Nutrient and trace element leaching following mine reclamation with biosolids

Richard Stehouwer, Rick L. Day, Kirsten E. Macneal

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51 Scopus citations


Mine reclamation with biosolids increases revegetation success but nutrient addition well in excess of vegetation requirements has the potential to increase leaching of NO3 and other biosolids constituents. A 3-yr water quality monitoring study was conducted on a Pennsylvania mine site reclaimed with biosolids applied at the maximum permitted and standard loading rate of 134 Mg ha-1. Zero-tension lysimeters were installed at 1-m depth 1 yr before reclamation: three in the biosolids application area, one in a control area (no biosolids). Before reclamation, all water samples had pH in the range 4.7 to 6.2, acidity <20 mg L-1, and very low levels of all other measured parameters. Following reclamation, percolate water in the biosolids-treated area had lower pH and greater acidity than the control area. Acidity was greatest during the first winter following biosolids application, decreased during the spring, and showed a similar pattern but with much smaller concentrations the second year. Maximum first-year leachate NO3 concentrations were ∼300 mg L-1 and half as large the second year. Estimated inorganic N leaching loss during the first 2 yr after biosolids application was 2327 kg N ha-1. Aluminum, Mn, Cu, Ni, Pb, and Zn followed similar leaching patterns as did acidity, and their mobilization appeared to be the result of the increased acidity. These results indicate that large applications of low-C/N-ratio biosolids could negatively impact area water quality and that biosolids reclamation practices should be modified to reduce this possibility.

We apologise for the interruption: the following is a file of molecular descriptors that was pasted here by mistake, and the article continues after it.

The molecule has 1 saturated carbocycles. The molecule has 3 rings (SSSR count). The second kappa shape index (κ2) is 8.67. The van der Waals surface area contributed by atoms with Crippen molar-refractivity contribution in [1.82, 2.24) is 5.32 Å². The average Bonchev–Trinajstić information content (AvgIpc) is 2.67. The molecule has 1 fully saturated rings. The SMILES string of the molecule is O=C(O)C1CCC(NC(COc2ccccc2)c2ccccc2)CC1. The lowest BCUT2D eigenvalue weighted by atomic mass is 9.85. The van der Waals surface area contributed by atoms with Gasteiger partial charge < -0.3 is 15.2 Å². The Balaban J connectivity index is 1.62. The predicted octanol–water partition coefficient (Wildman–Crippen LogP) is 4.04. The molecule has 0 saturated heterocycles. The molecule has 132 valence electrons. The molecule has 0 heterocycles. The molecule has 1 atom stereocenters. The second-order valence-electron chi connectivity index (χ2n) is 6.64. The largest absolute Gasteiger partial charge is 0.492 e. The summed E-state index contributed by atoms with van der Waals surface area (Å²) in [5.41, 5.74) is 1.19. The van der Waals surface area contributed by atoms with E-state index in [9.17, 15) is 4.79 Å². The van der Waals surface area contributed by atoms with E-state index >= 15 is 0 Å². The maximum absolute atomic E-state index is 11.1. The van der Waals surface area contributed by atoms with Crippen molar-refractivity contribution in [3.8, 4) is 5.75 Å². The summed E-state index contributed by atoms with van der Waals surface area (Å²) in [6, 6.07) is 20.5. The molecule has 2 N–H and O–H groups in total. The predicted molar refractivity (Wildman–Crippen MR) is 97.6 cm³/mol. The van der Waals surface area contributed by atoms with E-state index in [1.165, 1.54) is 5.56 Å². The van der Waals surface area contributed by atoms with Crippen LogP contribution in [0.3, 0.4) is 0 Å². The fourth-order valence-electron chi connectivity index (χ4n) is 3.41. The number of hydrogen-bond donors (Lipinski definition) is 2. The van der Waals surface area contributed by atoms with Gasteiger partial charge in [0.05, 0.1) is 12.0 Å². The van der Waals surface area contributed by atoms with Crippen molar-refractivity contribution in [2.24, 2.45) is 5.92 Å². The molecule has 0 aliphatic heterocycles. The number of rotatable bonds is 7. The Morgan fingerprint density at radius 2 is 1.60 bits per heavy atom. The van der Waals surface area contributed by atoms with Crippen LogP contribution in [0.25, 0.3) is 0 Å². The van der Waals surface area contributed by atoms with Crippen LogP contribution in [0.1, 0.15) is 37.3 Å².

Original languageEnglish (US)
Pages (from-to)1118-1126
Number of pages9
JournalJournal of Environmental Quality
Issue number4
StatePublished - Jul 2006

All Science Journal Classification (ASJC) codes

  • Environmental Engineering
  • Water Science and Technology
  • Waste Management and Disposal
  • Pollution
  • Management, Monitoring, Policy and Law


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